Butler and Maguire argue that health and housing partnerships remain in their infancy compared with other collaborations. So what is holding up the development of this essential partnership? They say it is the need for connective tissue.
“Connective tissue is a way of describing the infrastructure needed to support intentional alignment, coordination, and integration between sectors or organizations that serve the same or similar populations in a community.
By “infrastructure” we mean both tangible elements, such as information exchange systems, financing, personnel, shared language, and the intangible elements of trust and shared goals. Developing systems and trust that address cross-sector needs does not just happen; it requires a deliberate process that moves beyond the individual goals of any one system towards a community-wide approach.”
Why the partnership is important
Housing can be the platform for the range of services needed to promote good health. It is a foundational social driver of health. Housing and health partnerships are particularly valuable for addressing the needs of marginalised populations. Collaboration supports:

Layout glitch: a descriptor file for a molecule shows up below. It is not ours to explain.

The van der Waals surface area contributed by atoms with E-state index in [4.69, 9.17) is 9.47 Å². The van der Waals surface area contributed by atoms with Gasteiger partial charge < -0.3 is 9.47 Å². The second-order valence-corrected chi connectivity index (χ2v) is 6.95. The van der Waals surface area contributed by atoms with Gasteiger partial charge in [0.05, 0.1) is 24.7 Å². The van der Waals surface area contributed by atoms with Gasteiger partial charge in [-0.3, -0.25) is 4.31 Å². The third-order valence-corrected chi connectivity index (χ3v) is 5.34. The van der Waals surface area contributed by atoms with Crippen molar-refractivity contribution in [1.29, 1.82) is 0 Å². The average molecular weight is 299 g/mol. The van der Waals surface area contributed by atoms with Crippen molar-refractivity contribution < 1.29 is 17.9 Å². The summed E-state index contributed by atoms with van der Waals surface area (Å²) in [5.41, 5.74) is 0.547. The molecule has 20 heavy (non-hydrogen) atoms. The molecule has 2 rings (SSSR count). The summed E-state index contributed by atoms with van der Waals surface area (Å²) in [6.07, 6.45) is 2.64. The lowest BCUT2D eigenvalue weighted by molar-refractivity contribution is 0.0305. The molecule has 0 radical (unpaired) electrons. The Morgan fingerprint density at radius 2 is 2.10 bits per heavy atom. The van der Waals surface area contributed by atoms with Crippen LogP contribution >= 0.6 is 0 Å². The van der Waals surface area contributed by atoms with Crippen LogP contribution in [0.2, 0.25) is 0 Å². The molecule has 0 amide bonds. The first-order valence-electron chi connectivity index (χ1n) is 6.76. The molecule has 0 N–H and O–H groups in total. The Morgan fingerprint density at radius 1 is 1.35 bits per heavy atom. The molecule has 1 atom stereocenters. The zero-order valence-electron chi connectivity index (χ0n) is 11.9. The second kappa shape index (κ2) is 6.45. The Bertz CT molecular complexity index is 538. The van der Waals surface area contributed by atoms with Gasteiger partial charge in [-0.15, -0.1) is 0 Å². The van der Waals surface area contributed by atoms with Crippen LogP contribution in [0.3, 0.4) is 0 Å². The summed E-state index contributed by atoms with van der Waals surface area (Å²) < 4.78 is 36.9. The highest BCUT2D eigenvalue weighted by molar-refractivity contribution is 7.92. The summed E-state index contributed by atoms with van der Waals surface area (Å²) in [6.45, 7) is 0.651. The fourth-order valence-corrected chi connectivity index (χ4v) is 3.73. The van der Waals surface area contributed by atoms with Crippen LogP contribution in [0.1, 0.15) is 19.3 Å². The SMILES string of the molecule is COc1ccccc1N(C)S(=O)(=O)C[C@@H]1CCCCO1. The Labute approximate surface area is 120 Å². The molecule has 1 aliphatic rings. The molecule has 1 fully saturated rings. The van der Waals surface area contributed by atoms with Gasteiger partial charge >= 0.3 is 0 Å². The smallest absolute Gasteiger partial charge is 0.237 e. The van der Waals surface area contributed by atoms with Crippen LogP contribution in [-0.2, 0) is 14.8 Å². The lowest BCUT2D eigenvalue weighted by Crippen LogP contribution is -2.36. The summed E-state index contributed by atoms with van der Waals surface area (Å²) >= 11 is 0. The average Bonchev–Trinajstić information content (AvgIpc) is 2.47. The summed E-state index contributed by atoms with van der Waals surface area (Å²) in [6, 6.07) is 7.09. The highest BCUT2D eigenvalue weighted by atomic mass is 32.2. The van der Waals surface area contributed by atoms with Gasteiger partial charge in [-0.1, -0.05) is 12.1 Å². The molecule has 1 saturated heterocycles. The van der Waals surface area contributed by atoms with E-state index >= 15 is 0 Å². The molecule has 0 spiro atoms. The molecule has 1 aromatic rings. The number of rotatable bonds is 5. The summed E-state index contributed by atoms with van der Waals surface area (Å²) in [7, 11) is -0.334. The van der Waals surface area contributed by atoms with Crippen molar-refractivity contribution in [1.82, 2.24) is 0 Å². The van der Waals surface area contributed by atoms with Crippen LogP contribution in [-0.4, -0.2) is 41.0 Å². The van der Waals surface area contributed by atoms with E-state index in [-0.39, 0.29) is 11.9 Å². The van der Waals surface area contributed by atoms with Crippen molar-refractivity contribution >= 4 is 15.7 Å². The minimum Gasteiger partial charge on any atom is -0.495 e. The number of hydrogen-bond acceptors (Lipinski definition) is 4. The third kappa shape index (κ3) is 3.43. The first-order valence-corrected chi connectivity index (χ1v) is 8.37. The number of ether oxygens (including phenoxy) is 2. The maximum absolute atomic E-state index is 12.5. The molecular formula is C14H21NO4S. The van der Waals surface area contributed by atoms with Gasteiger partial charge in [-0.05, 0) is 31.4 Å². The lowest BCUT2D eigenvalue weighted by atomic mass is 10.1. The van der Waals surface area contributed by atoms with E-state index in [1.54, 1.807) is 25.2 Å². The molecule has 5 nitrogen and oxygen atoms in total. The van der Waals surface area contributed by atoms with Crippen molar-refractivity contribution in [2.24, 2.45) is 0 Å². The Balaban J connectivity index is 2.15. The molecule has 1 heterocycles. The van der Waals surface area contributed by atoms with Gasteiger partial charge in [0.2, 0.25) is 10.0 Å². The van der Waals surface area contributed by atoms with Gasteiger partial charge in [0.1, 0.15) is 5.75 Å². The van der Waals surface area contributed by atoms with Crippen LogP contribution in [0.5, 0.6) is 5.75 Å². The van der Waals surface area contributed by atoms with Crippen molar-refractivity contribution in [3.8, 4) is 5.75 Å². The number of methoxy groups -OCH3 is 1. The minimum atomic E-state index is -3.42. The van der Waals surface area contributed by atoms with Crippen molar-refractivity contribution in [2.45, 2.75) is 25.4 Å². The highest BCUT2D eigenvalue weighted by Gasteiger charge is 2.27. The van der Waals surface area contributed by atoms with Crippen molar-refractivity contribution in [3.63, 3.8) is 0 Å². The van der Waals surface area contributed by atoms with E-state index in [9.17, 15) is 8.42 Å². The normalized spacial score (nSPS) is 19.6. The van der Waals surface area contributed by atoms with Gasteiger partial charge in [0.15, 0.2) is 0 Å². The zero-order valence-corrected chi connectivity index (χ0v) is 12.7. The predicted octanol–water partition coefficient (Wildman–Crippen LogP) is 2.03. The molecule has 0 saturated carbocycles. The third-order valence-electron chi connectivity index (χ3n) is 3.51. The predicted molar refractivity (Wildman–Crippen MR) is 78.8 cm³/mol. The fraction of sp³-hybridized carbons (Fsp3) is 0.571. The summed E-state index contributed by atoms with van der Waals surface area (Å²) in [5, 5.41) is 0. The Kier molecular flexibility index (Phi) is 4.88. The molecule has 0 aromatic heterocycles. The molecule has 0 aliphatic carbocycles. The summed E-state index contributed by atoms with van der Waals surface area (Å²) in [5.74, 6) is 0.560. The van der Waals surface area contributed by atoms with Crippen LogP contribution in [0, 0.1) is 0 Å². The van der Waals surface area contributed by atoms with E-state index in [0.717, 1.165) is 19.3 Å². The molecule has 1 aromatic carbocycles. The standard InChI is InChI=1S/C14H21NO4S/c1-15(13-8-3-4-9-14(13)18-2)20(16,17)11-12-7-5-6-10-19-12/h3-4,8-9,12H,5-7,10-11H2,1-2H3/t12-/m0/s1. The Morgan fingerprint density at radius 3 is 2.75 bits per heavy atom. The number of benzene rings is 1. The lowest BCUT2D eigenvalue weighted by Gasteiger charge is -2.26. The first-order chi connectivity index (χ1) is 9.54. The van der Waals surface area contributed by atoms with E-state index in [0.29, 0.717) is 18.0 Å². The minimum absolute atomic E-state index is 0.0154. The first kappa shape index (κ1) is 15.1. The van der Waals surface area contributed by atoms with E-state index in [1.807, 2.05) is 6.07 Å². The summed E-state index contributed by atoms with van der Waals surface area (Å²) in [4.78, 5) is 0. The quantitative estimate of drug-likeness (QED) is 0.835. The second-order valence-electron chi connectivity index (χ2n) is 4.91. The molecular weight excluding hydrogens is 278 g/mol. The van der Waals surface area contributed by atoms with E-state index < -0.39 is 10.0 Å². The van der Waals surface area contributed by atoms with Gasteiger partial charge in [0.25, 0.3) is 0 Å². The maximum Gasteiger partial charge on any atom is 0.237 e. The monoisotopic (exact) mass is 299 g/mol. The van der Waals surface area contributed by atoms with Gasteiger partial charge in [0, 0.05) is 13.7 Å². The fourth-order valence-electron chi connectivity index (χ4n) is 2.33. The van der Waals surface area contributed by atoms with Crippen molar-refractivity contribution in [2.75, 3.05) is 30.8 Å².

Ageing in the home and community
Meeting future pandemic situations
Ending homelessness and housing instability
Supporting NDIS participants and their families
Addressing some of the impacts of climate change
Components of success
The authors say the components of success include clearly defined goals, network development, and working on projects together. And a good point is made about budgets and cost-shifting:
“Partnerships are often weakened by the “wrong pockets” problem. This exists when one sector needs to invest in a way that benefits another sector but offers little or no direct cost savings to the first sector. In a housing-health partnership, for example, a housing authority might be considering improving safety features in all bathrooms for older residents. But the main cost saving would be to the Medicare program, not to the housing budget.”